Since then they have grown stronger and brighter. The different ‘personalities’ are becoming more obvious – the bossy one, the quiet one, the inquisitive one, the troublemaker. New feathers are emerging and we have had a consistent supply of fresh and tasty eggs.  The supply of eggs was never the most important factor for me in rehoming these chickens. In fact, Fresh start for hens makes it quite clear that eggs from ex commercial chickens are a bonus. Commercial chickens are generally sent to slaughter at 72 weeks of age. I knew we could offer them a chance for a longer happier life. On top of us being able to offer them a home, they are able to give us something in return.


Both mini farmers have taken an active interest in caring for the new arrivals. C enjoys checking for eggs and shepherding the birds back into the coop after a day of free ranging. JoJo likes feeding them, painstakingly distributing feed evenly between all four chickens! The chickens seem to respond to the children too running towards rather than away from them – I think it is a height thing…well that and the treat foods they sneak them!img_8044Animals have been my passion for as long as I can remember, although I haven’t always been surrounded by them. As a child I grew up in a world far removed from green fields, hedgerows and cow herds. For almost 10 years we lived in a red brick terraced house in West London, with giant ‘winged birds’ flying overhead, on their flight path to Heathrow. We played out on the streets, in parks or in our tiny garden that would fit into this farm a thousand times over. Summer holidays were different – we visited Ireland and its 40 shades of green. We stayed in a whitewashed cottage on a dairy farm, with views down over the Slieve Mish mountains. We were allowed to help milk the cows, got up at the crack of dawn to watch calves being born, built dens behind the tractor shed and climbed amongst the straw bales. These hazy memories of childhood have shaped the way I want my children to grow up, with a love and understanding of both city and country life.


My children are luckier than I was in so far as they are surrounded by animals, and we have the space, time and knowledge to enable this. I am an enabler! I don’t want to force my passion for life other than human onto anyone, least of all my children. Feeling forced or pushed to do something is a definite reason for turning your back on it. Instead I want to provide them with opportunities and experiences that will help them grow. If they share my passion fantastic, if not they will hopefully still learn valuable lessons by looking after the animals here on the farm. They will learn kindness, compassion, responsibility, pride, respect, how to be gentle and to do no harm. They will learn where their food comes from, about animal husbandry and behaviour, evolution , ecosystems and their place in the landscape that surrounds them. These four chickens are not just the sum total of the eggs they produce, they are so much more.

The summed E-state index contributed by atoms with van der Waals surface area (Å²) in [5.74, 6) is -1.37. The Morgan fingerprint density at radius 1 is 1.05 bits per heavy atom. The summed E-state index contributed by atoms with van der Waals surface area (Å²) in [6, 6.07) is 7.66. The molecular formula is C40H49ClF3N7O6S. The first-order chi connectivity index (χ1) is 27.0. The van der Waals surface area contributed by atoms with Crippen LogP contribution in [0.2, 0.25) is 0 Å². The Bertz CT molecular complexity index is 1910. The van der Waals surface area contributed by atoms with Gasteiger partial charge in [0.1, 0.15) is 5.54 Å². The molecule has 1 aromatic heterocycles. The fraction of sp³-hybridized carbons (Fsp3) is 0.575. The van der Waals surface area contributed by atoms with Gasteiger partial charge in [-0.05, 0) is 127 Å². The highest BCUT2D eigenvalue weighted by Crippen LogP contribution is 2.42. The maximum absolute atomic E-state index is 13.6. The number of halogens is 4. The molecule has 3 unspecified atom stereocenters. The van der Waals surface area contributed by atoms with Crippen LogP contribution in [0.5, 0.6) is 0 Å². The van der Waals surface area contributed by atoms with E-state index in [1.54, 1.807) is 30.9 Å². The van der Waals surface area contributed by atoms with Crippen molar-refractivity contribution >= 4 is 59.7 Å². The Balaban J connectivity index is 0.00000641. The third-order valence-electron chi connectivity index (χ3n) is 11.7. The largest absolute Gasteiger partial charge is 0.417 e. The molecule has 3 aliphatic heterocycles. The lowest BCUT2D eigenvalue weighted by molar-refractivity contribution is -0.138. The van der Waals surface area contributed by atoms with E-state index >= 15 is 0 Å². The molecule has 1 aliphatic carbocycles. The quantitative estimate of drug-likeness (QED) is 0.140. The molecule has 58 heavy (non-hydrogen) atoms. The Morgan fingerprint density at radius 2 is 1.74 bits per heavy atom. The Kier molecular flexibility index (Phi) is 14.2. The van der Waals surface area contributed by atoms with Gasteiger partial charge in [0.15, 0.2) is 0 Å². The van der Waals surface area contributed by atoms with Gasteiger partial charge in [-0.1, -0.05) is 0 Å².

A long awaited arrival

It seems both a life time and no time at all since I wrote about the beginnings of ‘Project Goat milk’. The dream has finally become a reality this month with the arrival of the goat kids.


For those of you who like numbers, the average gestation length of a goat is 150 days (might come in handy at a pub quiz, you never know). Counting forward from the date of mating gave us estimated due dates of the 17th and 18th of April for Amy and Bernadette respectively.

Thinking myself extra super organised and well prepared I booked some holiday off work covering these dates. Unfortunately, best laid plans never seem to work out. I should also know by now (2 human babies, assistance at many non human births) that due dates are merely a guide to be acknowledged and subsequently ignored.


The first kids arrived on the evening of the 13th of April- I think it should have been a Friday. I had just spent several hours in A&E with Farmer F . For once it wasn’t him causing the problem, it was me. To cut a long story short I had had a couple of ‘funny turns’ and then taken her off to the land of A&E. After much poking, prodding and a series of tests that seemed to come straight from the ministry of silly walks handbook, I was discharged with a box of Aspirin and a diagnosis of ‘Query TIA’. Fortunately my ‘turns’ have since been demoted to the level of Migraine with Aura without headache (go figure) , or Temporal lobe epilepsy. I’m still a work in progress- the doctors haven’t quite worked out what to do with me yet.


Anyway, back to the goats. After several hours in hospital on Thursday, we returned home tired and hungry. F went to check on the goats whilst I got something to eat. He quickly reappeared ‘Er, you might want to go and check the goats’. He might have well pointed at me, messiah-esque, and said ‘Lazurus, rise’ I was out of the kitchen like a rat up a drain pipe.